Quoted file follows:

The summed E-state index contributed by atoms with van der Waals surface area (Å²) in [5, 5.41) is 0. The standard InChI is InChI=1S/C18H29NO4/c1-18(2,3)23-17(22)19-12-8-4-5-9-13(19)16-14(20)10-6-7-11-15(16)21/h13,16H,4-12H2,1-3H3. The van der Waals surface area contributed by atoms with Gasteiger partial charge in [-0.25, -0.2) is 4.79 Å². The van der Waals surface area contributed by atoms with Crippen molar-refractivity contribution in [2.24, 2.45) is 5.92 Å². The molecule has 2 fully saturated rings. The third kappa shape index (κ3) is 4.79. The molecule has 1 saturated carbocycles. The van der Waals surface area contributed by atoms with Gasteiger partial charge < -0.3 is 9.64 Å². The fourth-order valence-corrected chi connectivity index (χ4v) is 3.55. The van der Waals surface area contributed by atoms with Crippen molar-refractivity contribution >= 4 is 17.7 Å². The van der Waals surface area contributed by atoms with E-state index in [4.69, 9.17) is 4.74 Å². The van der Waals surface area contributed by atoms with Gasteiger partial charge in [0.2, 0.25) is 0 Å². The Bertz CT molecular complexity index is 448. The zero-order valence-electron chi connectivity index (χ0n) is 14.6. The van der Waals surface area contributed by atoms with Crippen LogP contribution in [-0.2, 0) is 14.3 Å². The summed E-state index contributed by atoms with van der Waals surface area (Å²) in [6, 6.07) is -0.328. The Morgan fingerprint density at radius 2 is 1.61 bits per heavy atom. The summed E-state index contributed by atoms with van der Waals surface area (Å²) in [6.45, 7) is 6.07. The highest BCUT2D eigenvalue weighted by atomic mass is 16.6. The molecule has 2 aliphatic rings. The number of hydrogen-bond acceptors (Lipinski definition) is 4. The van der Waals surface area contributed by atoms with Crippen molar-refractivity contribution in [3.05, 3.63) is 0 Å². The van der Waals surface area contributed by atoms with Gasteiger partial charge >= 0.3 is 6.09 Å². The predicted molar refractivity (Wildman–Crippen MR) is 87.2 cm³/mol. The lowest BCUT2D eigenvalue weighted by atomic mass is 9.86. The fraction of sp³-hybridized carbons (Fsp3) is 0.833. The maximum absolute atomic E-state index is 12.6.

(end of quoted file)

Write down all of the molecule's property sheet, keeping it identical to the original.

The summed E-state index contributed by atoms with van der Waals surface area (Å²) in [5, 5.41) is 0. The standard InChI is InChI=1S/C18H29NO4/c1-18(2,3)23-17(22)19-12-8-4-5-9-13(19)16-14(20)10-6-7-11-15(16)21/h13,16H,4-12H2,1-3H3. The van der Waals surface area contributed by atoms with Gasteiger partial charge in [-0.25, -0.2) is 4.79 Å². The van der Waals surface area contributed by atoms with Crippen molar-refractivity contribution in [2.24, 2.45) is 5.92 Å². The molecule has 2 fully saturated rings. The third kappa shape index (κ3) is 4.79. The molecule has 1 saturated carbocycles. The van der Waals surface area contributed by atoms with Gasteiger partial charge < -0.3 is 9.64 Å². The fourth-order valence-corrected chi connectivity index (χ4v) is 3.55. The van der Waals surface area contributed by atoms with Crippen molar-refractivity contribution >= 4 is 17.7 Å². The van der Waals surface area contributed by atoms with E-state index in [4.69, 9.17) is 4.74 Å². The van der Waals surface area contributed by atoms with Gasteiger partial charge in [0.2, 0.25) is 0 Å². The Bertz CT molecular complexity index is 448. The zero-order valence-electron chi connectivity index (χ0n) is 14.6. The van der Waals surface area contributed by atoms with Crippen LogP contribution in [-0.2, 0) is 14.3 Å². The summed E-state index contributed by atoms with van der Waals surface area (Å²) in [6, 6.07) is -0.328. The Morgan fingerprint density at radius 2 is 1.61 bits per heavy atom. The summed E-state index contributed by atoms with van der Waals surface area (Å²) in [6.45, 7) is 6.07. The highest BCUT2D eigenvalue weighted by atomic mass is 16.6. The molecule has 2 aliphatic rings. The number of hydrogen-bond acceptors (Lipinski definition) is 4. The van der Waals surface area contributed by atoms with Crippen molar-refractivity contribution in [3.05, 3.63) is 0 Å². The van der Waals surface area contributed by atoms with Gasteiger partial charge >= 0.3 is 6.09 Å². The predicted molar refractivity (Wildman–Crippen MR) is 87.2 cm³/mol. The lowest BCUT2D eigenvalue weighted by atomic mass is 9.86. The fraction of sp³-hybridized carbons (Fsp3) is 0.833. The maximum absolute atomic E-state index is 12.6.